I have no idea where I came across this, I’m sure it was on a blog at some point, but I requested it from my local library for my Kindle (oh hey, Overdrive), and promptly forgot I requested it. So when I got the email notification that it was ready I at first panicked (I received two others at the same time) and then got excited because, well, see the first sentence of this response.
Full steam ahead right? We’re entering the last two months of the year and those are never busy. That last sentence is dripping with sarcasm. Mostly I’m impressed I’m reading anything at all, let alone keeping up with blogging, podcasting and another project that’s in the works. (Not to mention work and friendships and stuff.)
Outside of work it was a busy month full of culture and reading. I’ll talk more about La Bohème and our trip to Wellfleet and Provincetown, MA in the culture corner section. To end the month we went to my friend Caitrin’s house party for Halloween where I dressed as an old fashioned ghost and Tim dressed as Frida Kahlo. Needless to say I’m ready for the cooler weather to stick and to curl up with a book and read, but I don’t know if I’ll have any time to do that this year.
I don’t think y’all truly know how excited this made me to find this in my reader this morning. Everyone should follow this blog as it’s covered some fascinating things over the past few years!
For this post we will take a look at some of the different bindings and covers of Wuthering Heights in our collections. Some of these covers, pictured above, may look uninspiring at first but they can show how publishing and book buying has changed over time. Although we will briefly consider some titles from the Main Library, most of the books discussed here come from the Hargreaves Collection, which was given to the University Library in late 2012. All 800 volumes in the collection have been catalogued and can be found on SAULCAT. One of the interesting aspects of the collection is that it contains many different versions/editions of the same work, allowing changes to be traced and compared.
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Many of you might not know this about me, but when I have a problem that I don’t know how to deal with my first response is to research it as in-depth as possible. That makes it a bit awkward when I blog about everything I read (this is my journal reading journal as much as it is your review site). At the same time it’s great because I get to share interesting books, like Her Best-Kept Secret (Amazon Affiliate link), that I never would have read. And I force myself to explore and synthesize in-depth a lot of topics.
If you see me on a day-to-day basis you’re aware that someone close to me has a lot of problems with alcohol, it’s kind of obvious they are a “she” based on the book title. In reality, I’m not sure it would’ve mattered if they were a she, because after reading The Irrationality of Alcoholics Anonymous (link to the article) in The Atlantic I knew I wanted to find out more about non Alcoholics Anonymous (AA) programs and I figured Glaser was a great place to start as she mentioned her book in the article.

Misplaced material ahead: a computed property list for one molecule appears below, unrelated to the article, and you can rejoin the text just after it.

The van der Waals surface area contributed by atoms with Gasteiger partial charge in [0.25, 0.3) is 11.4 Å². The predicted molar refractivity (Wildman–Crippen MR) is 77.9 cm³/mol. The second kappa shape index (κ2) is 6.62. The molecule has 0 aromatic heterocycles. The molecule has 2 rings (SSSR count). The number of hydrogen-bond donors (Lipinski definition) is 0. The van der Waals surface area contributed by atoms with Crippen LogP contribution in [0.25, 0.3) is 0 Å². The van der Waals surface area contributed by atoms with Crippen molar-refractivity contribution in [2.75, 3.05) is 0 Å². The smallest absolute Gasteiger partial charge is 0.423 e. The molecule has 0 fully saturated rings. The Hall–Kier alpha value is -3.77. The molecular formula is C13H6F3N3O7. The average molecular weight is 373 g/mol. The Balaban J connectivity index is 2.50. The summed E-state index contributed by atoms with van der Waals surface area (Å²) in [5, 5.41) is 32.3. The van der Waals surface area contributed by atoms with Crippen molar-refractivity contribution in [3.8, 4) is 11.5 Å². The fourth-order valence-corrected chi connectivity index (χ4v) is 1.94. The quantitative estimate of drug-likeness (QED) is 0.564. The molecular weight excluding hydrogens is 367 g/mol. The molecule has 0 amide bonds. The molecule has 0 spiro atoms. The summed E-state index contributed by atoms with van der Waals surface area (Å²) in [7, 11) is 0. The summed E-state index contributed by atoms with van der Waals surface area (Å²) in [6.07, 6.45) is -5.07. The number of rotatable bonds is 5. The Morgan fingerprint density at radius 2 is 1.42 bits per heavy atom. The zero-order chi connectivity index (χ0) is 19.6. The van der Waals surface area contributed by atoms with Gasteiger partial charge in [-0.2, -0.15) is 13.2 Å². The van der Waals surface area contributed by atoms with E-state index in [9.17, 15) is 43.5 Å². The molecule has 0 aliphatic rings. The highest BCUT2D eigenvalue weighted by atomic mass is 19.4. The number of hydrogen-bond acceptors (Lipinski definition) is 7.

Better late than never right? October was long and so were the first two weeks of November. I’m finally getting a bit of a chance to breathe but between now and Thanksgiving I have a big event at work and friendsgiving. Add in that I still have TEN items left on my 30×30 list and you can imagine my stress level is a bit high. On the other hand it hasn’t all been work!
I’ve been able to do a lot and see a lot of friends which is always fun. My best friend from childhood and I went as the same character for Halloween, Tina from Bob’s Burgers (obviously because she’s amazing). I was able to see her when we went down to a wedding in Virginia and I was a happy camper! Visiting Aile in VA was on my 30×30 list and I also crossed off singing a song at live-band karaoke and getting out of non-student loan debt!
After a long and exhausting, but fantastically wonderful weekend in New York City with Tara I am now done with 20% of my list! I did so much that this is only going to be a basic overview of what we did with a few amazing pictures and then when I do my Culture Corner post for this month you’ll get the rest of it!
Tara and I have known each other since second year of undergrad, where she knew me as chlorine boy (I came directly from swim instructor training) and I knew her as one of the other two sophomores in an upper level random history class! She’s been in New York for almost four years and I haven’t been down to see her yet even though she’s been up to Boston twice to see me. So when I started making my 30 x 30 list I knew NYC and a Tara visit would be included, especially as she is moving to Portland, OR at the end of the summer.
Whoa, talk about a fascinating novel. It opens with a murder and builds from there! I finished the book in just over three days (with severely limited time) and it is most definitely a page turner with realistic characters and enough actual history thrown in to make you wonder how much is real and what isn’t.
I heard about this book from Books on the Nightstand and I HAD to read it. Not only did the story sound fascinating, but I mean come on it’s about Geoffrey Chaucer. He was the first person, out of my family, that I can remember who had the same name and more importantly, the same spelling, as ME!